One collection in particular, the archives of W.E.B. Du Bois, Dr. Cox finds especially powerful for understanding the history of social activism. Characterizing Du Bois as having an acute and perceptive “synthetic imagination,” Dr. Cox admires how Du Bois conceptualized and understood the ways in which gender, class, and race interacted to shape inequality in America. While archives relating to 20th century social activism are chronologically removed from his training as a historian of science and 19th century American social history, Dr. Cox sees working with collections like that of Du Bois as part of a broader, shared project of understanding diverse perspectives from the past.

Dr. Cox also takes the land grant, public service, mission of UMass seriously. As a research center, UMass Special Collections welcomes populations with widely ranging interests. Visiting the reading room on any given day could be professors, representatives of local historical societies, and families interested in learning more about their genealogy, house or neighborhood. The archivist’s challenge is to engage visitors and facilitate their access to materials in ways that they find meaningful. Building on skills he developed through teaching and advising students, Dr. Cox has to modulate appropriate responses to serve visitors. Public engagement also takes Dr. Cox outside of the library and into communities throughout Massachusetts. Listening to public history practitioners, inquiring about their goals, and working collaboratively has, among other initiatives, resulted in a free and open-source catalog that the public can create content for and edit.

Having advised students who go onto careers in archives and a range of history careers, Dr. Cox recommends graduate students use their time in the doctorate to practice the analytic and expressive skills of speaking and writing in a persuasive, succinct, and meaningful way. He encourages future PhDs to first think broadly and critically about their own work and how it relates to scholarship crafted by others and then to take that understanding and convey it in ways that audiences can understand. Dr. Cox has found students whose communicative skills allow them to create and modulate information in a range of directions and registers can find success in a range of roles.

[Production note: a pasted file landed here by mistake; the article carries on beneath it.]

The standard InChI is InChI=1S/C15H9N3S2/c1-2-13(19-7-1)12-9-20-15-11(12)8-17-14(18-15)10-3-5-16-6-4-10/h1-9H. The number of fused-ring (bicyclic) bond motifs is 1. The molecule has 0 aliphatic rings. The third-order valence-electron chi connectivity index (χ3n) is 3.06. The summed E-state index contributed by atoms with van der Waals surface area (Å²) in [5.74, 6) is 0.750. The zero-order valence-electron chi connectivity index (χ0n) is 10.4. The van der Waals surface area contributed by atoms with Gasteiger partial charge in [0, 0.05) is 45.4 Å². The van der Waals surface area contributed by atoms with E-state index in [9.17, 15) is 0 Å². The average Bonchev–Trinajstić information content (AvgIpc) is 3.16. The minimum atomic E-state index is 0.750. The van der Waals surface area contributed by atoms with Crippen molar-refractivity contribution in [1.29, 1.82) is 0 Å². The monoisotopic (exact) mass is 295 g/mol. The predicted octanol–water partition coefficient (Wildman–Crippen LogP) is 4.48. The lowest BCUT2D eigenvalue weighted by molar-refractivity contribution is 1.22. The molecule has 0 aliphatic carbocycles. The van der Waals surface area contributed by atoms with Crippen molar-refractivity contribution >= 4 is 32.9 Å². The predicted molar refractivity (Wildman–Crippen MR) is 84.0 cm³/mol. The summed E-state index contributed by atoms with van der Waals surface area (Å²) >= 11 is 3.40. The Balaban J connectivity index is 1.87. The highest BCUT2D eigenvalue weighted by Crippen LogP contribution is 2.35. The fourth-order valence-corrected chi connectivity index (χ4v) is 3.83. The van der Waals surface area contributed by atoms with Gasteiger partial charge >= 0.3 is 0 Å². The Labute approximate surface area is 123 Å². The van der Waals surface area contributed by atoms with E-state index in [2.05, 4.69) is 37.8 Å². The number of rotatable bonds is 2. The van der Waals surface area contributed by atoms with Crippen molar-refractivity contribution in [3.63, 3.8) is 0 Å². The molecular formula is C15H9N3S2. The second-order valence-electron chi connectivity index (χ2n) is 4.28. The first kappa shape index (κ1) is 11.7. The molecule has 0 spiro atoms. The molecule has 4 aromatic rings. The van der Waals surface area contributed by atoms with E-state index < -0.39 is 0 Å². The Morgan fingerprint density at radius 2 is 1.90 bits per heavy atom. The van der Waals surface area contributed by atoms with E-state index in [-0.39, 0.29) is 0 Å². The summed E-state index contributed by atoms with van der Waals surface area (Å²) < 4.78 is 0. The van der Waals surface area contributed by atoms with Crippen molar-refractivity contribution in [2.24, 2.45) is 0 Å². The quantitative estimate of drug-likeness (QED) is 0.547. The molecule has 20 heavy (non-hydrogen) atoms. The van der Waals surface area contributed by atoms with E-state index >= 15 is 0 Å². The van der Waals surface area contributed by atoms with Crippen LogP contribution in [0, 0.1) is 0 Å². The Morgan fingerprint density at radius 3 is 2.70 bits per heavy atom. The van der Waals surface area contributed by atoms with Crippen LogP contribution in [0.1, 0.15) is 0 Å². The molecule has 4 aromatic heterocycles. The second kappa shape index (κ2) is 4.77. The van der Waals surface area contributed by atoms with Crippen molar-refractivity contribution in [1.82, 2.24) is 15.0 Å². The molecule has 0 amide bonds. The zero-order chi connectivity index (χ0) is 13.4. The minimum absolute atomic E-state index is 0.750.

One suggestion he has for current graduate students is to take an intentional and pragmatic approach to completing their degree. By ensuring that as many components as possible are contributing toward completing the dissertation and graduating, there is  “no wasted time.” Another piece of advice is to take a long-term view on degree requirements like prelims and the prospectus. If the goal of the PhD is prove a student has become a trained and competent in their field, it’s important to remember that requirements are milestones along the path rather than insurmountable obstacles. Finally, Dr. Cox – whose dissertation was published by the University of Virginia Press in 2003 as Body and Soul: A Sympathetic History of American Spiritualism – encourages students to think about writing the dissertation as a proto-book-manuscript.

Dr. Cox’s integrated approach to archival management, questions of historical interpretation, and inclusive manner of engagement are manifestations of the synthetic thinking that he admires in the writings of Du Bois. Even for those of us with interests limited to merely one geological era, thinking purposefully about how to communicate the importance of our work, taking a generous approach to working within and across disciplinary boundaries, and remaining grounded about obstacles and opportunities are issues well worth considering.